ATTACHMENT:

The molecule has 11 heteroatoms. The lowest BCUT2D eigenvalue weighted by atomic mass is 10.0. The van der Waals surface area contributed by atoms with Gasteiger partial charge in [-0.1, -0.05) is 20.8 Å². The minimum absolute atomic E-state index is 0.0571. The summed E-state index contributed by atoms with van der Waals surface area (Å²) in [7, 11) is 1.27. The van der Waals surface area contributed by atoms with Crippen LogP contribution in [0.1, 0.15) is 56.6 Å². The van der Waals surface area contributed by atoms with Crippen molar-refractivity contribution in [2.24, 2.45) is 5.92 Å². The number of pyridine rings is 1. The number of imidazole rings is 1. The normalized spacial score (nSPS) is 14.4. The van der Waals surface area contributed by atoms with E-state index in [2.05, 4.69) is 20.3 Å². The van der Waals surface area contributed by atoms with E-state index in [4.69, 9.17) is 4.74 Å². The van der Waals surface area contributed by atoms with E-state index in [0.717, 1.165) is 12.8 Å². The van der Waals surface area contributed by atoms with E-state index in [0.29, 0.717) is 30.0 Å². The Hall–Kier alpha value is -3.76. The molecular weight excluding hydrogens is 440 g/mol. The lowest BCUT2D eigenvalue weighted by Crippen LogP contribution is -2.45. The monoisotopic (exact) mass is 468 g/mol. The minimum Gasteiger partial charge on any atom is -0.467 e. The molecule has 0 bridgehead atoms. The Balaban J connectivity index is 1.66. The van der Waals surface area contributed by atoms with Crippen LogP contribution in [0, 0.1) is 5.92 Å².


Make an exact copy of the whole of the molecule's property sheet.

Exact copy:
The molecule has 11 heteroatoms. The lowest BCUT2D eigenvalue weighted by atomic mass is 10.0. The van der Waals surface area contributed by atoms with Gasteiger partial charge in [-0.1, -0.05) is 20.8 Å². The minimum absolute atomic E-state index is 0.0571. The summed E-state index contributed by atoms with van der Waals surface area (Å²) in [7, 11) is 1.27. The van der Waals surface area contributed by atoms with Crippen LogP contribution in [0.1, 0.15) is 56.6 Å². The van der Waals surface area contributed by atoms with Crippen molar-refractivity contribution in [2.24, 2.45) is 5.92 Å². The number of pyridine rings is 1. The number of imidazole rings is 1. The normalized spacial score (nSPS) is 14.4. The van der Waals surface area contributed by atoms with E-state index in [2.05, 4.69) is 20.3 Å². The van der Waals surface area contributed by atoms with E-state index in [4.69, 9.17) is 4.74 Å². The van der Waals surface area contributed by atoms with E-state index in [0.717, 1.165) is 12.8 Å². The van der Waals surface area contributed by atoms with E-state index in [0.29, 0.717) is 30.0 Å². The Hall–Kier alpha value is -3.76. The molecular weight excluding hydrogens is 440 g/mol. The lowest BCUT2D eigenvalue weighted by Crippen LogP contribution is -2.45. The monoisotopic (exact) mass is 468 g/mol. The minimum Gasteiger partial charge on any atom is -0.467 e. The molecule has 0 bridgehead atoms. The Balaban J connectivity index is 1.66. The van der Waals surface area contributed by atoms with Crippen LogP contribution in [0, 0.1) is 5.92 Å².